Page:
In the winter, mockingbirds often perch in evergreen shrubs or thick tangles that afford some protection from harsh weather, and their diet shifts to being dominated by berries and fruit. Filling feeders with Feathered Friend High Energy Fruit & Nut is the best way to attract Mockingbirds.
Like miniature cardinals cloaked in pale gray, tufted titmice often keep company with their cousins the chickadees when foraging for seeds. Although their mousy plumage and big black eyes might suggest that they are furtive, scurrying creatures, quite the opposite is true. Tufted titmice are bold as brass, harassing intruders in their territory with their harsh scold calls and even stealing tufts of fur from sleeping mammals to use in lining their nests!
Identification: From the neck down, tufted titmice look very similar to black-capped chickadees: pale gray above and white below, with rusty flanks. Their heads sport a small crest like a cardinal’s, and their black eyes stand out in their otherwise unmarked pale faces.
Titmice are noticeably larger than chickadees, with more than an inch’s difference in length between the two on average. Titmice have small but fairly thick bills, and many sport at least a small patch of black “nose” feathers above the maxilla (upper mandible).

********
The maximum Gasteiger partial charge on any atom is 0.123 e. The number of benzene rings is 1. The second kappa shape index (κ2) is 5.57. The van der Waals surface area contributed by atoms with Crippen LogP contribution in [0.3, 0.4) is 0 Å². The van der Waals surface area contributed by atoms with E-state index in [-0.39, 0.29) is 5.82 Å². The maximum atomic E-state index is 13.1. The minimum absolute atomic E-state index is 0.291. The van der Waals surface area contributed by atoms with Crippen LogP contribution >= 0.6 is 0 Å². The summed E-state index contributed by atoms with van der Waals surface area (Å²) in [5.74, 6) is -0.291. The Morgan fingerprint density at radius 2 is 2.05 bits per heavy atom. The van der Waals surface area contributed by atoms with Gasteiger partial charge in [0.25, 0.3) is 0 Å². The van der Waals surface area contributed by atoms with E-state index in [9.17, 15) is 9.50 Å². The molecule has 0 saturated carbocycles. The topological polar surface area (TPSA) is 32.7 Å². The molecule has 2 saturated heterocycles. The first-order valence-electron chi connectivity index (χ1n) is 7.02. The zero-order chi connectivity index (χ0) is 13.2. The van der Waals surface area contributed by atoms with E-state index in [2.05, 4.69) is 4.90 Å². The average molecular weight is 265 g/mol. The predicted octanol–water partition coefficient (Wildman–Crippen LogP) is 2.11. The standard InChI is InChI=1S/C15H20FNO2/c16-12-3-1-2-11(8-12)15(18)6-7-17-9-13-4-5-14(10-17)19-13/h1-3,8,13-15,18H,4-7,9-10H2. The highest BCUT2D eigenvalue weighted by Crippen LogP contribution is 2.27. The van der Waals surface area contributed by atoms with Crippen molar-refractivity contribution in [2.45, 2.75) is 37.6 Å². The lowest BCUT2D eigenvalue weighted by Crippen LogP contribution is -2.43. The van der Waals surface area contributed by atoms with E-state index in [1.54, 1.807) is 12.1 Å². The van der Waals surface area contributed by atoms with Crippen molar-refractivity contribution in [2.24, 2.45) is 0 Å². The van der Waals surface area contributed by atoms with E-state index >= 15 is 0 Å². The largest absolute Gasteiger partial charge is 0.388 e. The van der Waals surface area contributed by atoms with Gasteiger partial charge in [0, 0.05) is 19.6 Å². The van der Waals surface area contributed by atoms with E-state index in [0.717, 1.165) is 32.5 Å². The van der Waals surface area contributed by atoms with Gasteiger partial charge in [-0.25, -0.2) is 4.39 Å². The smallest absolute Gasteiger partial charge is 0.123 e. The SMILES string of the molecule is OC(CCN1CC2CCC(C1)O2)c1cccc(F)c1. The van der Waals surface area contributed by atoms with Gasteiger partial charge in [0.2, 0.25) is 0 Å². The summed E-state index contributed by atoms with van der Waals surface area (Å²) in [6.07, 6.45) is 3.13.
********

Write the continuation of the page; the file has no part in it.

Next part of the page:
Behavior: Tufted titmice are fairly large for feeder birds, and they are not afraid to throw their weight around, often displacing smaller or less aggressive birds at feeder perches. They do not forage with quite the same boundless energy that chickadees exhibit, but they can still prove quite nimble when hanging for a hard-to-reach treat. We recommend feeding Feathered Friend Chickadee’s Choice or High Energy Fruit & Nut.
Many Massachusetts birds cling and crawl on the trunks of trees, but only the curious little nuthatches descend trees head-first. The name “nuthatch” comes from the way these birds deal with tough seeds. A nuthatch will wedge the seed into a bark crevice or branch crotch and use their chisel-like bill to “hatchet” the “nut” open.
Identification: There are two species of nuthatches in Massachusetts: white-breasted and red-breasted.
At just shy of six inches long, white-breasted nuthatches are the larger of the two and also more commonly seen. They are bluish-gray above, with black caps on their heads. Their faces, breasts, and bellies are white, with rusty coloration around the bird’s vent. Their bills are fairly long and sharply pointed.
Behavior: In addition to their distinctive habit of descending trees head-first, nuthatches will crawl all over tree trunks and larger branches, looking for food in the crevices. Filling feeders with Feathered Friend Black Oil Sunflower is always a good choice for attracting a variety of birds, including the Nuthatch.
The information in this article was sourced from Mass Audubon.
Visit their website to learn more about the wild birds in our area!